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    • bagwell
    • By bagwell 13th Jul 17, 11:46 PM
    • 4Posts
    • 1Thanks
    bagwell
    career ideas?
    • #1
    • 13th Jul 17, 11:46 PM
    career ideas? 13th Jul 17 at 11:46 PM
    Hi, guys.
    I'll try to keep it short.

    I'm after ideas for someone (me) who has never had a 'career' or even anything resembling an idea of a suitable one. I'm 32.

    I'm not very clever at anything! I don't say this to look for sympathy. Just to help guide any suggestions in a realistic direction. I hate the fact that you're not allowed to be thick in this country - People will say ''No, you're clever!!'' when all evidence suggests otherwise! (Same thing happens with beauty, but that's another discussion!)

    I worked hard at school. but didn't get great grades. I went to college to do IT (because my dad done IT. I literally had no desire to do IT or any other subject for that matter). I pretty much flunked it despite trying my best.

    From then on, i've been working all sort of jobs for a good decade or so. Mainly VERY UNSKILLED factory work. Some temping jobs in offices - some of which I was let go from for general incompetence.

    I worked for a window fitting company (after deciding maybe i'd be better at 'hands on' type stuff rather than office stuff) and I was equally awful to the point that workers complained about working with me and I was let go after a few months. I worked hard, but I made lots of EMBARASSING mistakes.

    I struggle to learn things. I've probably got some sort of undiagnosed learning disability if i'm honest! I often can't do simple things that 'normal' people are able to figure out, even if they've never done it before.

    Driving work is out. I still can't drive. I have failed my test more times than I can count! I'm still trying, but at this point, it's fair to say that it's a fairly slim possibility

    I also got diagnosed with cancer which put me out of work for a while and it made me re-asess my life. - All of my friends are now bordeline rich! Big houses and 4 hilodays per year kind of thing.

    I've never earnt more than a few pence over minimum wage. I just feel kind of helpless. My CV much look woeful.

    I'm just not really sure what to do. Some sort of course?? Is that possible at my age? And I still have zero idea what i'm good at.

    I' just want to live the remainder of my life earning at least a BIT more than minimum wage in a job that I don't hate, and that could potentially pay me a fair bit more one day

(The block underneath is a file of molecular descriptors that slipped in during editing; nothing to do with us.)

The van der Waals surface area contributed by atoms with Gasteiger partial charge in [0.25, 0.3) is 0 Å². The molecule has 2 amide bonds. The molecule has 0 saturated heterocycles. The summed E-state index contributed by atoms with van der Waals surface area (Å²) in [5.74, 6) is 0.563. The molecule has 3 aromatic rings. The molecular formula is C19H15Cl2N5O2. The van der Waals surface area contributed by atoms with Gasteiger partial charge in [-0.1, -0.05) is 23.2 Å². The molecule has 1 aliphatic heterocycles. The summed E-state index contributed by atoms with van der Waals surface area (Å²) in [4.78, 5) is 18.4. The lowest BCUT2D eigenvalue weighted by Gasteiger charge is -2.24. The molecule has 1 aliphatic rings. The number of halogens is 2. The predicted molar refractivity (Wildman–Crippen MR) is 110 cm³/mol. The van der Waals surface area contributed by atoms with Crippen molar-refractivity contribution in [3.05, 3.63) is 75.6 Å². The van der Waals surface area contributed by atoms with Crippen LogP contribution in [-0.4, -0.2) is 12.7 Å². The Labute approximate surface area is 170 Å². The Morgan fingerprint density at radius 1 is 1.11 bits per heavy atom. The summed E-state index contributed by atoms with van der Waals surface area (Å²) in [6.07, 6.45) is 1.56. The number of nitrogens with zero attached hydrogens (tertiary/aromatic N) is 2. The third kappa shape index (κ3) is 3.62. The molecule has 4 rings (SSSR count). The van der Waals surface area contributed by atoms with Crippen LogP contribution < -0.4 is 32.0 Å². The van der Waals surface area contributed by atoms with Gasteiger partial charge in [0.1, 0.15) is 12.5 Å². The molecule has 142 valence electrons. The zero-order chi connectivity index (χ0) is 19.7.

I know it's a very difficult question to answer in any way, but I guess i'm hoping to hear from people who were maybe in a somewhat similar situation, or maybe have friends who were able to 'turn it around'?
    Last edited by bagwell; 13-07-2017 at 11:50 PM.
Page 1
    • _shel
    • By _shel 14th Jul 17, 5:14 AM
    • 1,015 Posts
    • 1,764 Thanks
    _shel
    • #2
    • 14th Jul 17, 5:14 AM
    • #2
    • 14th Jul 17, 5:14 AM
    https://www.kent.ac.uk/careers/Choosing/choosingintro.htm

    https://nationalcareersservice.direct.gov.uk/
    Thanks to everyone who posts competitions
    • keepcalmandstayoutofdebt
    • By keepcalmandstayoutofdebt 14th Jul 17, 8:18 AM
    • 2,832 Posts
    • 1,479 Thanks
    keepcalmandstayoutofdebt
    • #3
    • 14th Jul 17, 8:18 AM
    • #3
    • 14th Jul 17, 8:18 AM
    Have you considered the NHS? You know from when you were ill yourself perhaps to give back, relate to.

    As for the must work for a few pence more then minimum wage, I really wouldn't sweat it - I worked out for enduring a different shift pattern every single week with no notice when they decide to change my shifts, I get an extra 0.23p per hour on top of the £7.50 - Last year I got a 2k increase on that of a local minimum wage job but I'd by lying if I said the working hours were fun or that is hasn't taken months to use just some of my annual leave as the nature of our business never slows.

    The big homes and holidays could be brought on credit or worse for all we know.

    If I was told yesterday that 35 was young then 32 definately is! If you see apprentice type jobs why not contact the employer and hear it from the horses mouth if they could accept you - I nearly considered this myself when there was a HR one going not so long back.